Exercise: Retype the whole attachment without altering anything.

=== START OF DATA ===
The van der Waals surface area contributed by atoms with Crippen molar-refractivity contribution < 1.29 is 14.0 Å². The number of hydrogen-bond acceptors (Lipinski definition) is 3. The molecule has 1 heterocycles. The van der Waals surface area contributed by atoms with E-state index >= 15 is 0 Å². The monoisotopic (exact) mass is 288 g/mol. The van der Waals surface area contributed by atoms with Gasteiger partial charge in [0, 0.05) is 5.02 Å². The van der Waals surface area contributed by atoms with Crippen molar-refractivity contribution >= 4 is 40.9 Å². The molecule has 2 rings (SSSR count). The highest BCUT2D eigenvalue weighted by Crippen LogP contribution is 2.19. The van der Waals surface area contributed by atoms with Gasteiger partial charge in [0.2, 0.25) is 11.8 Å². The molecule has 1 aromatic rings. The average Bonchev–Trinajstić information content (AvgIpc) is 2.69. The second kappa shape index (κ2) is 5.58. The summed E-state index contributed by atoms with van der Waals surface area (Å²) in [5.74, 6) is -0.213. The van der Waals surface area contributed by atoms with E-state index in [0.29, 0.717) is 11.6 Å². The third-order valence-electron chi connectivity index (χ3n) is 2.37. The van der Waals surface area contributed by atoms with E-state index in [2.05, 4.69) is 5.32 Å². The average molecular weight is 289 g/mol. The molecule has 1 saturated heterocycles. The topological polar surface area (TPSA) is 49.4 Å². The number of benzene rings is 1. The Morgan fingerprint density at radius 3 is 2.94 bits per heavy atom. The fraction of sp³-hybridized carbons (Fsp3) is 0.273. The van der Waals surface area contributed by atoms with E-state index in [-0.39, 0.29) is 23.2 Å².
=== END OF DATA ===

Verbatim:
The van der Waals surface area contributed by atoms with Crippen molar-refractivity contribution < 1.29 is 14.0 Å². The number of hydrogen-bond acceptors (Lipinski definition) is 3. The molecule has 1 heterocycles. The van der Waals surface area contributed by atoms with E-state index >= 15 is 0 Å². The monoisotopic (exact) mass is 288 g/mol. The van der Waals surface area contributed by atoms with Gasteiger partial charge in [0, 0.05) is 5.02 Å². The van der Waals surface area contributed by atoms with Crippen molar-refractivity contribution >= 4 is 40.9 Å². The molecule has 2 rings (SSSR count). The highest BCUT2D eigenvalue weighted by Crippen LogP contribution is 2.19. The van der Waals surface area contributed by atoms with Gasteiger partial charge in [0.2, 0.25) is 11.8 Å². The molecule has 1 aromatic rings. The average Bonchev–Trinajstić information content (AvgIpc) is 2.69. The second kappa shape index (κ2) is 5.58. The summed E-state index contributed by atoms with van der Waals surface area (Å²) in [5.74, 6) is -0.213. The van der Waals surface area contributed by atoms with E-state index in [0.29, 0.717) is 11.6 Å². The third-order valence-electron chi connectivity index (χ3n) is 2.37. The van der Waals surface area contributed by atoms with E-state index in [2.05, 4.69) is 5.32 Å². The average molecular weight is 289 g/mol. The molecule has 1 saturated heterocycles. The topological polar surface area (TPSA) is 49.4 Å². The number of benzene rings is 1. The Morgan fingerprint density at radius 3 is 2.94 bits per heavy atom. The fraction of sp³-hybridized carbons (Fsp3) is 0.273. The van der Waals surface area contributed by atoms with E-state index in [-0.39, 0.29) is 23.2 Å².